Single women own roughly 10.7 million homes, compared to 8.1 million for single men, according to a recent analysis from LendingTree that looked at 2021 Census data. That’s a surprising statistic considering the financial hurdles women have historically faced, said Jacob Channel, LendingTree’s senior economist and the author of the analysis. On average, for example, women earn 83 cents for every dollar a man makes. The trend may have long-term financial implications for single Americans given that homeownership is often one of the most effective methods of building personal wealth. A typical homeowner who bought their home in 2011 accumulated $225,000 in housing wealth by 2021 on average, according to an analysis from the National Association of Realtors in 2022. The reasons for women’s unequal homeownership vary by age group. Among older women, longer life expectancies are a factor, said Rutgers professor James Hughes, who studies demographics and housing. “If women become a widow and the couple previously owned a house, most likely the homeownership shifted from male to female,” Hughes said, noting that women are expected to live until age 81 on average, compared to 76 for men. Earlier in life, women have a different motivation for pursuing homeownership, said University of Southern California professor Dowell Myers, who studies how demographics affect housing. Younger women who are approaching the peak of their careers earn salaries nearly equal to men their age. They’re well aware of the wage and wealth gap that persists between genders, and buying a home is one way they try to counter it, Myers said. “They make an effort to try and keep up,” he said. “Homebuying is a good investment and it means more to them personally than men.” More women today are college-educated than men, which gives more of them the opportunity to buy a home on their own, since college degrees translate to earning more money later in life. Source: CBS News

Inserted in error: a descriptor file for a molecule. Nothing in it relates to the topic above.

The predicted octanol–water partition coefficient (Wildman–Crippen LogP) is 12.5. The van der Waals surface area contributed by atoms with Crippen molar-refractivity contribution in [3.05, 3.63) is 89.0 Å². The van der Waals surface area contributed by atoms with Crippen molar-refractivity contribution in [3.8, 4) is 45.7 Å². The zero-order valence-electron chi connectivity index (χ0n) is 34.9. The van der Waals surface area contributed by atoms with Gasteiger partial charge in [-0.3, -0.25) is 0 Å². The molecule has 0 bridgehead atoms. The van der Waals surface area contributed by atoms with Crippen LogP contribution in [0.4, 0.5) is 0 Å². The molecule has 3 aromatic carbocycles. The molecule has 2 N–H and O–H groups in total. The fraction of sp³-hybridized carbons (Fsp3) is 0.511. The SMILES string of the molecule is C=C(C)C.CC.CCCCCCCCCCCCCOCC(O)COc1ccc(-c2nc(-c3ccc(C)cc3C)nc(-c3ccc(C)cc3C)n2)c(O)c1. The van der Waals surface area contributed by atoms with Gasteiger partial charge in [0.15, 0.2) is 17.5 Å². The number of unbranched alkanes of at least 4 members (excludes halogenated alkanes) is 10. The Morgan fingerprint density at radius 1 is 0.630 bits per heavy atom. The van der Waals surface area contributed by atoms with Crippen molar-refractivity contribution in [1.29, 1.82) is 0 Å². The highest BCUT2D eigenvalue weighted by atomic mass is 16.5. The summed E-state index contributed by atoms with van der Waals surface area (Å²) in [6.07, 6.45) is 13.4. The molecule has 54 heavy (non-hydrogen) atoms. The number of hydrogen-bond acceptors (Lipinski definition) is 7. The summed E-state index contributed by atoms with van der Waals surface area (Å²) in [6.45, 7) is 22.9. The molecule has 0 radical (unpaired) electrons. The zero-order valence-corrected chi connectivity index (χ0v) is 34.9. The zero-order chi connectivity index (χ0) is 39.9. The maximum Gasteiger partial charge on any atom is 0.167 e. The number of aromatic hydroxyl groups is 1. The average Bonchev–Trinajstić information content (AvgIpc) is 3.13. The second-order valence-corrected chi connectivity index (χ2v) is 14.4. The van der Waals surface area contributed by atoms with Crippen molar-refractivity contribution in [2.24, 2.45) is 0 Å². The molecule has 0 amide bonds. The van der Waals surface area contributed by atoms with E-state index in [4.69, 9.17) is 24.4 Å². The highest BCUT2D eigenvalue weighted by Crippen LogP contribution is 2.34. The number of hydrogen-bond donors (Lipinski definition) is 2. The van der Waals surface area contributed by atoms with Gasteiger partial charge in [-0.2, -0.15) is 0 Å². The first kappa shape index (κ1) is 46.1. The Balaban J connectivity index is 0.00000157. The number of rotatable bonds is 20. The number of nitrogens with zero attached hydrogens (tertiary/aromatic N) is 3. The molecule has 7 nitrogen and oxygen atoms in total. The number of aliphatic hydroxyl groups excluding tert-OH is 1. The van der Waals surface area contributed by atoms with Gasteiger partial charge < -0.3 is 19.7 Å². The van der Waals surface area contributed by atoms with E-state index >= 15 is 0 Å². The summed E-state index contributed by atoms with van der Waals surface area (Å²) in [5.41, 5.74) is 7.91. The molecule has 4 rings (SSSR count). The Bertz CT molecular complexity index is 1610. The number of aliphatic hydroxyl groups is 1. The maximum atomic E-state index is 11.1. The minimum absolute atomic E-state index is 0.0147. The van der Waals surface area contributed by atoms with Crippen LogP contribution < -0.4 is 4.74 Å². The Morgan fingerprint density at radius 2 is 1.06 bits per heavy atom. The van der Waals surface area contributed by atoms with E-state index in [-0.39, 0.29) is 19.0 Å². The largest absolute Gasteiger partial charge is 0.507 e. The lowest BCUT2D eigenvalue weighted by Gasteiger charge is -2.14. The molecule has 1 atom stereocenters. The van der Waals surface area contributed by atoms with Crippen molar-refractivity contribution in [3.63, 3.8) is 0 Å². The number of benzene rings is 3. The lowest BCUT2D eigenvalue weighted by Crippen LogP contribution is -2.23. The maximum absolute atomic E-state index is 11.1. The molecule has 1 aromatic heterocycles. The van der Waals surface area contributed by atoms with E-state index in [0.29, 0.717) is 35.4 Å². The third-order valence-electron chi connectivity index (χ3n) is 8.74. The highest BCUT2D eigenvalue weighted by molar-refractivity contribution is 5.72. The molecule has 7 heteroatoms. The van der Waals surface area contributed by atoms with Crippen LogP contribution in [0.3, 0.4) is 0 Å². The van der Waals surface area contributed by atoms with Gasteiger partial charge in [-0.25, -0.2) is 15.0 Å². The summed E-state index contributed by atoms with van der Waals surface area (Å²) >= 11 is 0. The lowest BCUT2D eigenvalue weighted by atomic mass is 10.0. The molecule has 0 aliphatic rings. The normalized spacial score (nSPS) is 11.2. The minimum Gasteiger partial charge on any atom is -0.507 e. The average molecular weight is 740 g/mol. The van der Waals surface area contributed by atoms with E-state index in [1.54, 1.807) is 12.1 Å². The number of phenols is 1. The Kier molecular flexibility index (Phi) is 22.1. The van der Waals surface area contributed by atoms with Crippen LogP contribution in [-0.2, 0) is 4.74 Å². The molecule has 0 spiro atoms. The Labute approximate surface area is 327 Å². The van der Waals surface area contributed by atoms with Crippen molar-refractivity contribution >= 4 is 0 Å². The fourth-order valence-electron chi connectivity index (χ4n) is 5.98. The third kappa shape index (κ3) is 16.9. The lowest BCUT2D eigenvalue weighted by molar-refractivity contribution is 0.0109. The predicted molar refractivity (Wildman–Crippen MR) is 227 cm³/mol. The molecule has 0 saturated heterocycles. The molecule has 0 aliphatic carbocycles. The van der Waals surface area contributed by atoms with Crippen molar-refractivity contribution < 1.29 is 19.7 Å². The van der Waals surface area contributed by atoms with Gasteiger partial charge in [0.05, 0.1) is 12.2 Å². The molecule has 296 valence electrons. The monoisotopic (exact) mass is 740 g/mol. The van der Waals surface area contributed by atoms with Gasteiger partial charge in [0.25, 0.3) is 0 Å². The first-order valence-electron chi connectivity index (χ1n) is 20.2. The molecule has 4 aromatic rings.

For the first time in a decade, the total number of Americans who moved grew from one year to the next, according to a new study from HireAHelper’s fifth annual U.S. migration study. This year’s migration study reveals nationwide migration trends for 2022, such as the increase (+4%) in the total number of moves nationally. It’s the first time in a decade that the number has increased year-over-year. Americans are moving further than in years prior, as the share of cross-country moves is at a record high of 24%, while average moving distance in 2022 was 74 miles, up 44% compared to last 2021. Some 4% more people moved during 2022 in the U.S. compared to 2021. According to the latest estimates from the U.S. Census Bureau’s Current Population Survey, 27.3 million Americans (8.6% of the population) moved in 2022, which is roughly 4% more than moved in 2021. “It’s been a year filled with big changes, and the latest U.S. moving data reflects this narrative with more people relocating — and moving longer distances,” said Miranda Marquit, Chief Data Analyst at HireAHelper. “People are adjusting to economic or social circumstances, while others are shifting their career or lifestyle. Americans seem to be at an inflection point with many moving in response to adjusting to the post-pandemic era.” Source: DSNews